“There are a lot of libraries now who are on electronic-only, ebook-only approval models, where if it’s available as an ebook they won’t even source the print book.”

This poses a challenge for publishers, because while print remains the economic driver, many libraries require digital format, to the exclusion of print. And so, because scholars wish for their books to be purchased by libraries, they value digital publishing highly when selecting a press for publication:

“Total digital sales are well south of 10% of our total sales. Our cost for creating these are north of 10% of our total cost. So, the thing is, from a pure ROI investment, it’s not yet making a whole lot of sense to do everything in digital, but if we don’t, then there is a danger that that could even hurt the print sales, because we could be perceived as not really being engaged in the process, in the dissemination of scholarly research.”


One of the surprises in our discussions with university presses (as well as scholarly readers) is the importance of PDF as the digital format of choice. This is driven partly by cost.

“And frankly, because it costs more to convert to EPUB, there’s no reason to spend the extra cost to create, that I’ve discerned, to create an EPUB edition to sell that content to an academic library, because you’re not going to increase the sales numbers by having increased the production cost.”

While our research has been driven by particular interest is in developing a networked, web-based reading platform (with HTML as the base format), it is clear that PDF is currently the preferred digital format for many scholarly readers, largely because of two factors: portability and searchability.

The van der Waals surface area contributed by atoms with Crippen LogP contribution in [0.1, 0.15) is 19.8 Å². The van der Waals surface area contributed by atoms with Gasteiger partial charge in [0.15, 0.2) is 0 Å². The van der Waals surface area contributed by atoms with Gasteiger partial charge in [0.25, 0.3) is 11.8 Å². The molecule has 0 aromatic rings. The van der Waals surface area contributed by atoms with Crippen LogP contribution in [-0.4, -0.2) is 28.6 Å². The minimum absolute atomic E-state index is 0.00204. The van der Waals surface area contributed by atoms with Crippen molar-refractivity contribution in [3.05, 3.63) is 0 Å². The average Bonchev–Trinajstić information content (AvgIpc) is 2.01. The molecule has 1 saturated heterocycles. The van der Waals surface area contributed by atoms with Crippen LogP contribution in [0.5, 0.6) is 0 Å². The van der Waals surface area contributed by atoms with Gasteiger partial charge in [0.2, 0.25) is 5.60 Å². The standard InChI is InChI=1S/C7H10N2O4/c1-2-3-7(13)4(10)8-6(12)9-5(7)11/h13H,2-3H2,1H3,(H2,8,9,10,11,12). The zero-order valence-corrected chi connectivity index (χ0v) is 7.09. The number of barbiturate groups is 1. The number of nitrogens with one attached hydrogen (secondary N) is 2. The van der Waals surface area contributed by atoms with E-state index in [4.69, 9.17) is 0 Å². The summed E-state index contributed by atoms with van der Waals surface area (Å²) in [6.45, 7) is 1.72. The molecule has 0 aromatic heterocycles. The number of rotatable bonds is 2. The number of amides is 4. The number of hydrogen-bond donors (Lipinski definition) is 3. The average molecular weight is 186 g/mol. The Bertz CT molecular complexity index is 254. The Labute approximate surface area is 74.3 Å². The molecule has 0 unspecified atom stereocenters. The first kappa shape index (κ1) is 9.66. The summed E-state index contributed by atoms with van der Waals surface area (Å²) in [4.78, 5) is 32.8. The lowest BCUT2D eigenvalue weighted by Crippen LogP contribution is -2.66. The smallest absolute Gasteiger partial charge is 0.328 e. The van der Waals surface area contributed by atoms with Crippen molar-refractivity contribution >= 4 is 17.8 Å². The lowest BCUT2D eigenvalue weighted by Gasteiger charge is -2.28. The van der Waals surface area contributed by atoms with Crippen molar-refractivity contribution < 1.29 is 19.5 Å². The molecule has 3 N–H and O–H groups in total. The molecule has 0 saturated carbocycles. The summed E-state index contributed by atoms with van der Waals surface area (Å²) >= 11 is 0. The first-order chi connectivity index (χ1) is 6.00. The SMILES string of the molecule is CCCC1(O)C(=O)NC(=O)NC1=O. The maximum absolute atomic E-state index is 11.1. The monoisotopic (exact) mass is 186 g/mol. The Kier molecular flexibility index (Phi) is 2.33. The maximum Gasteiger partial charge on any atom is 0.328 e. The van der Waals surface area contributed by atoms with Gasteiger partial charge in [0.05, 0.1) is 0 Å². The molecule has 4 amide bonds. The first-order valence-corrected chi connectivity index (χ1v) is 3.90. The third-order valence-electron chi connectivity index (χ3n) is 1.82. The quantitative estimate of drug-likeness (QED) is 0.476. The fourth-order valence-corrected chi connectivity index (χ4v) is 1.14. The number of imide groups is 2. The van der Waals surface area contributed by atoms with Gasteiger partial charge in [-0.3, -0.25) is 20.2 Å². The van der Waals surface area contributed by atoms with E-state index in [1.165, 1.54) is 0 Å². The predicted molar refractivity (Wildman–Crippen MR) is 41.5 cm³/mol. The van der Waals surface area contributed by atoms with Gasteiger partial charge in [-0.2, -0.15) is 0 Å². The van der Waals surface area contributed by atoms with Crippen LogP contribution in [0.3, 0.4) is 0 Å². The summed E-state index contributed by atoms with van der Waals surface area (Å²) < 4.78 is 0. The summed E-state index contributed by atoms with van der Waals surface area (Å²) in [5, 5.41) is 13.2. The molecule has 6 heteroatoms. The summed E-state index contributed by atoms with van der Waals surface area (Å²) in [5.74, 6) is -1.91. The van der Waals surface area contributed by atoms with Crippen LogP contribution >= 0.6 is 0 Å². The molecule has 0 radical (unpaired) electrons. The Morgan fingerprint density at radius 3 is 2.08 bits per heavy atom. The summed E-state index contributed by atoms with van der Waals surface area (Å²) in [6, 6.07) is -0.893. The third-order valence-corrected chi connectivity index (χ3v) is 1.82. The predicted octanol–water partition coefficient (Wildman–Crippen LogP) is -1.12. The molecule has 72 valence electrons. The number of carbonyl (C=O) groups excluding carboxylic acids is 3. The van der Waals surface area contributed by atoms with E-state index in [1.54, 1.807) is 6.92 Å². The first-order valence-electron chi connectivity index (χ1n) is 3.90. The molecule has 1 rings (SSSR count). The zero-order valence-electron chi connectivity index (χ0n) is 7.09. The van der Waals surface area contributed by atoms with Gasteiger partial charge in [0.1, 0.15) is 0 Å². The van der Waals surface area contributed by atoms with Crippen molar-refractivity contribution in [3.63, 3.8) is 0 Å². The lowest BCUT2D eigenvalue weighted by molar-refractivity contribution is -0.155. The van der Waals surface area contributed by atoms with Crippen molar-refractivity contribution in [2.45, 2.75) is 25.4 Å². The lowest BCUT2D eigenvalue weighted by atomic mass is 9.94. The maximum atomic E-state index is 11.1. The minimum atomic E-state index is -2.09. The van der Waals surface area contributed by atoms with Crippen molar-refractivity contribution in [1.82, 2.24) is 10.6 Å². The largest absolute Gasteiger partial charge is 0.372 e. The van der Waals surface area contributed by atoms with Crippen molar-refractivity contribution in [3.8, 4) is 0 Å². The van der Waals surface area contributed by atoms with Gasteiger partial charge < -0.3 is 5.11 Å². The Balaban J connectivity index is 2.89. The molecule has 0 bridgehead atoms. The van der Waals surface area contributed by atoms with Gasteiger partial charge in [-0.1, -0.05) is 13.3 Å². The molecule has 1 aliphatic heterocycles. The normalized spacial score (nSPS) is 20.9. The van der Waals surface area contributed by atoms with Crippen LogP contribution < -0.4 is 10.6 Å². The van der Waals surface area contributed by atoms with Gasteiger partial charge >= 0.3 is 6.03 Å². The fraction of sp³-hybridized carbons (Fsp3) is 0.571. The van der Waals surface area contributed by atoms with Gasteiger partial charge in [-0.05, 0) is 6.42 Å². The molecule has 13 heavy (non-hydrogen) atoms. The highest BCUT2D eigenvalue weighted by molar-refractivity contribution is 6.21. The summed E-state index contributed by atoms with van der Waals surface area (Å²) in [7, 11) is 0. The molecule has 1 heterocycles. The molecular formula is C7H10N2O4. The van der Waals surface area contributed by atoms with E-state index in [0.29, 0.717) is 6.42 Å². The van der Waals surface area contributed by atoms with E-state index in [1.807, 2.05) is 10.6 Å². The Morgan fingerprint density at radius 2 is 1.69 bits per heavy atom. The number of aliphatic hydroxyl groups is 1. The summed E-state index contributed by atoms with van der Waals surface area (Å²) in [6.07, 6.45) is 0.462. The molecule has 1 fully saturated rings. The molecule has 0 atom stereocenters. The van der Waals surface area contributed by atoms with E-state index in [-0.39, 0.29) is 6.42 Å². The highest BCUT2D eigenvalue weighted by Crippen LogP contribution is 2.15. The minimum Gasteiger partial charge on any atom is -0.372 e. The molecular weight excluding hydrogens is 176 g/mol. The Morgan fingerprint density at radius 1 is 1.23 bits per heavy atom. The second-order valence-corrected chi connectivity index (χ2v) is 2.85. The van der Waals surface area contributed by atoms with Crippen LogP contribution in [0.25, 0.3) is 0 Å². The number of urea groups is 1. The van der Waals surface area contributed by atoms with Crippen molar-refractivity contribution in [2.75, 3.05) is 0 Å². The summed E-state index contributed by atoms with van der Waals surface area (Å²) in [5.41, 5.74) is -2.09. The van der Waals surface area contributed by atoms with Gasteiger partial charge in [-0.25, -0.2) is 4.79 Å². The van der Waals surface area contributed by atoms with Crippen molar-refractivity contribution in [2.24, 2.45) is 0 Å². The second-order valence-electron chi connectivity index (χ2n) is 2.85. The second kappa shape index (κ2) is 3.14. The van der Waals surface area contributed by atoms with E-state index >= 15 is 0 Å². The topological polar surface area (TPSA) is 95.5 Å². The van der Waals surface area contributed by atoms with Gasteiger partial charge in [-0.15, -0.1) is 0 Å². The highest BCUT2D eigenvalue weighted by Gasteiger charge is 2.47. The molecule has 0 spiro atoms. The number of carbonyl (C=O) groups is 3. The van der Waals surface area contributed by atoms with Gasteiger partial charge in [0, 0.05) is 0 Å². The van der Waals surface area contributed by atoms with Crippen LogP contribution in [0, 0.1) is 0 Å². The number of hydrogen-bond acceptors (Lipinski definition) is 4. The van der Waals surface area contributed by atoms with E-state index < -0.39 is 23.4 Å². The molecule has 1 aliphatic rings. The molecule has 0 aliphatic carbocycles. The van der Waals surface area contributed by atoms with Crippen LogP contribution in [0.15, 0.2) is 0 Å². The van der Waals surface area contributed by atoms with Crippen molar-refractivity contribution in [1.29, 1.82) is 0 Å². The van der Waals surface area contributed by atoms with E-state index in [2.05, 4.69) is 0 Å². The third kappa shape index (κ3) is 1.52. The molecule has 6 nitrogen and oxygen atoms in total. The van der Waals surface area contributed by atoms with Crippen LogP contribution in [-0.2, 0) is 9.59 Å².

“That’s why PDF is working better, maybe not ultimately, but is working better, because it’s searchable and digital has helped scholars because they can say, ‘Okay, I’m working, this is the next project I’m working on, I want to know if this book has something about this.’”

This is one of the challenges we are likely to face as we build out a digital reading platform — to build tools that will surface the value of content that is much more accessible and usable, in the form of web-based reading (or even EPUB), and demonstrate clearly the value — to readers, and to publishers — of moving beyond PDF.

Digital Rights Management (DRM)

Another potential blocker for innovation is Digital Rights Management (DRM) or digital-locking technologies that limit what a reader can or cannot do with a given work, and further limit what a reading system can do.

Typically DRM might block a reader’s ability to download a work, so that research can be done at a later date; or to copy-paste from the work, for instance to support quotations that will go into a research paper.

Digital Rights Management continues to be contentious, but embrace of DRM was far from universal and many publishers see it as an unnecessary blocker to legitimate use. Still, for books that might make significant contributions to sales numbers, one publisher had this to say:

“I will never put front list into a DRM-free platform again.”

The reality, however, is that most monographs are not front list, and it’s very unclear that DRM has any impact on business numbers of monographs at all.

Our own interviews with readers and librarians suggest that DRM causes significant friction in acquiring and using digital content (more on this in the following sections), and one publisher admits,

“We’re not necessarily protecting a whole lot by slapping DRM on these titles.”

The conflicted views of DRM were prevalent, even among those publishers we spoke with who are generally supportive of DRM in at least parts of their business:

“I’m coming to the point where for the standard scholarly monograph, I’m less concerned about DRM and tightly controlling that, but I will admit, because that’s a genie that can’t get put back in the bottle, I am proceeding cautiously.”